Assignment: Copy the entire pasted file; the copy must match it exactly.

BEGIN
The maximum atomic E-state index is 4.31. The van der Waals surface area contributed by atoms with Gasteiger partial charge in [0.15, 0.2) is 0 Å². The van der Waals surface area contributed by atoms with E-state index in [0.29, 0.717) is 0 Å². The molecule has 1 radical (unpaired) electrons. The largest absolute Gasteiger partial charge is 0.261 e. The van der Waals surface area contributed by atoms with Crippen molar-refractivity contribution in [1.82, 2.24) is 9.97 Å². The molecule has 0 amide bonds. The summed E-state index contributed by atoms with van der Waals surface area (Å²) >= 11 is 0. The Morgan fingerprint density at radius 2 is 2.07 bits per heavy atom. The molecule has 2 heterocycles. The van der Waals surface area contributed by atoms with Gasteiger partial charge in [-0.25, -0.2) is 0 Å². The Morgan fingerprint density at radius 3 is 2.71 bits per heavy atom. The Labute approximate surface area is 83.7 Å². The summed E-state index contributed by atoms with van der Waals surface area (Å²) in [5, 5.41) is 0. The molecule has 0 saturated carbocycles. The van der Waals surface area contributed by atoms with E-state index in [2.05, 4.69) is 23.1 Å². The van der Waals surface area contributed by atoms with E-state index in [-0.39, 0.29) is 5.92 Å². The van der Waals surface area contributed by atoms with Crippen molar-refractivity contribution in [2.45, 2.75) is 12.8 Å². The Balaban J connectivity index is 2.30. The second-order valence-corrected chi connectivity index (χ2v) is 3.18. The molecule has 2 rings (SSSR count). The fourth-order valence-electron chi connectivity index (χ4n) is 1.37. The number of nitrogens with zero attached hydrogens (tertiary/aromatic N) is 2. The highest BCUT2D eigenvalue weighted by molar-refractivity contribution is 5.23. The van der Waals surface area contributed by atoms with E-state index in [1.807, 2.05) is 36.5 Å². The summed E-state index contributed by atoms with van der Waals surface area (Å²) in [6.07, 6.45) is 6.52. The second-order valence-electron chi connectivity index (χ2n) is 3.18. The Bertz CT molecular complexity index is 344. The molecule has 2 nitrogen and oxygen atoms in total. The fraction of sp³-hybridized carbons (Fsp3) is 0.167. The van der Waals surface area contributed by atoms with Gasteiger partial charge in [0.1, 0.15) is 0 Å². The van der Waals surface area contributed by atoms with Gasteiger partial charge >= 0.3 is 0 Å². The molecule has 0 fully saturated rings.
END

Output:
The maximum atomic E-state index is 4.31. The van der Waals surface area contributed by atoms with Gasteiger partial charge in [0.15, 0.2) is 0 Å². The van der Waals surface area contributed by atoms with E-state index in [0.29, 0.717) is 0 Å². The molecule has 1 radical (unpaired) electrons. The largest absolute Gasteiger partial charge is 0.261 e. The van der Waals surface area contributed by atoms with Crippen molar-refractivity contribution in [1.82, 2.24) is 9.97 Å². The molecule has 0 amide bonds. The summed E-state index contributed by atoms with van der Waals surface area (Å²) >= 11 is 0. The Morgan fingerprint density at radius 2 is 2.07 bits per heavy atom. The molecule has 2 heterocycles. The van der Waals surface area contributed by atoms with Gasteiger partial charge in [-0.25, -0.2) is 0 Å². The Morgan fingerprint density at radius 3 is 2.71 bits per heavy atom. The Labute approximate surface area is 83.7 Å². The summed E-state index contributed by atoms with van der Waals surface area (Å²) in [5, 5.41) is 0. The molecule has 0 saturated carbocycles. The van der Waals surface area contributed by atoms with E-state index in [2.05, 4.69) is 23.1 Å². The van der Waals surface area contributed by atoms with E-state index in [-0.39, 0.29) is 5.92 Å². The van der Waals surface area contributed by atoms with Crippen molar-refractivity contribution in [2.45, 2.75) is 12.8 Å². The Balaban J connectivity index is 2.30. The second-order valence-corrected chi connectivity index (χ2v) is 3.18. The molecule has 2 rings (SSSR count). The fourth-order valence-electron chi connectivity index (χ4n) is 1.37. The number of nitrogens with zero attached hydrogens (tertiary/aromatic N) is 2. The highest BCUT2D eigenvalue weighted by molar-refractivity contribution is 5.23. The van der Waals surface area contributed by atoms with E-state index in [1.807, 2.05) is 36.5 Å². The summed E-state index contributed by atoms with van der Waals surface area (Å²) in [6.07, 6.45) is 6.52. The second-order valence-electron chi connectivity index (χ2n) is 3.18. The Bertz CT molecular complexity index is 344. The molecule has 2 nitrogen and oxygen atoms in total. The fraction of sp³-hybridized carbons (Fsp3) is 0.167. The van der Waals surface area contributed by atoms with Gasteiger partial charge in [0.1, 0.15) is 0 Å². The van der Waals surface area contributed by atoms with Gasteiger partial charge >= 0.3 is 0 Å². The molecule has 0 fully saturated rings.